The IRS employs a worldwide tax system, meaning that regardless of where your business earns money, it has to be reported to the IRS. Thus, big American corporations that earn billions of dollars overseas pay taxes twice, at home and abroad. But the reverse is not true. Foreign companies operating in the US are not taxed twice on their foreign earnings. This makes American companies less competitive in the market.
For this reason many such US companies have relocated their operations to other countries where taxes are lower such as Panama, the Cayman Islands, Hong Kong, Ireland, Bermuda and Switzerland. One recent example is Greenfields Petroleum Corporation that used to be based in Delaware but has now moved to the Cayman Islands.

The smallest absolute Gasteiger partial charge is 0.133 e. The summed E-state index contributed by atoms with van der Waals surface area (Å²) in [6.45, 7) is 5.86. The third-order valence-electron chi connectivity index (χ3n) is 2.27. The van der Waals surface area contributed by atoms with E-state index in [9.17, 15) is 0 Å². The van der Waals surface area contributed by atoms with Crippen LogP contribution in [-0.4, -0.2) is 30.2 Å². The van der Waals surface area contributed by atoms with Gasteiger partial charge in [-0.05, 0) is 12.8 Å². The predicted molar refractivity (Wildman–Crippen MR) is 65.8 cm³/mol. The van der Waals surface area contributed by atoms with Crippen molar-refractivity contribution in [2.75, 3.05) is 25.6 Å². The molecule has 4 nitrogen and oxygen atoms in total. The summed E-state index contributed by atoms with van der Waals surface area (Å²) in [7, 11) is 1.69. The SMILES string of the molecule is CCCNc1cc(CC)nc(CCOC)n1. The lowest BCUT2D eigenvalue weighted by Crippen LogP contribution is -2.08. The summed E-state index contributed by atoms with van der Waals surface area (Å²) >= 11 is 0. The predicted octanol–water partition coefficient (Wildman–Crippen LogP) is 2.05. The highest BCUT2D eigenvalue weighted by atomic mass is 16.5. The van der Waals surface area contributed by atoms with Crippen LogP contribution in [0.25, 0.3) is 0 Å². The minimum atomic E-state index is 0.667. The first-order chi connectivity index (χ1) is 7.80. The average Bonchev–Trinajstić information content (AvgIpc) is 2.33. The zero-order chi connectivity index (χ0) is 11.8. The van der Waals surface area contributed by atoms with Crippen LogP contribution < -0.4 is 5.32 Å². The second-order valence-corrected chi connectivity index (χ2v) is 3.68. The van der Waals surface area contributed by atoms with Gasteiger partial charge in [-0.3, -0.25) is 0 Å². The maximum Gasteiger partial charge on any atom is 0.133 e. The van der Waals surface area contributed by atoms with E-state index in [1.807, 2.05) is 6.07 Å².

Greenfields Petroleum follows in the heels of bigger companies like Ingersoll-Rand, Transocean and Stanley Works (now known as Stanley Black and Decker).
Critics of companies that repatriate argue that the act is unpatriotic and blame so-called tax havens for attracting American companies. In support of double taxation, the government does allow a tax credit for American companies that pay taxes to foreign countries.
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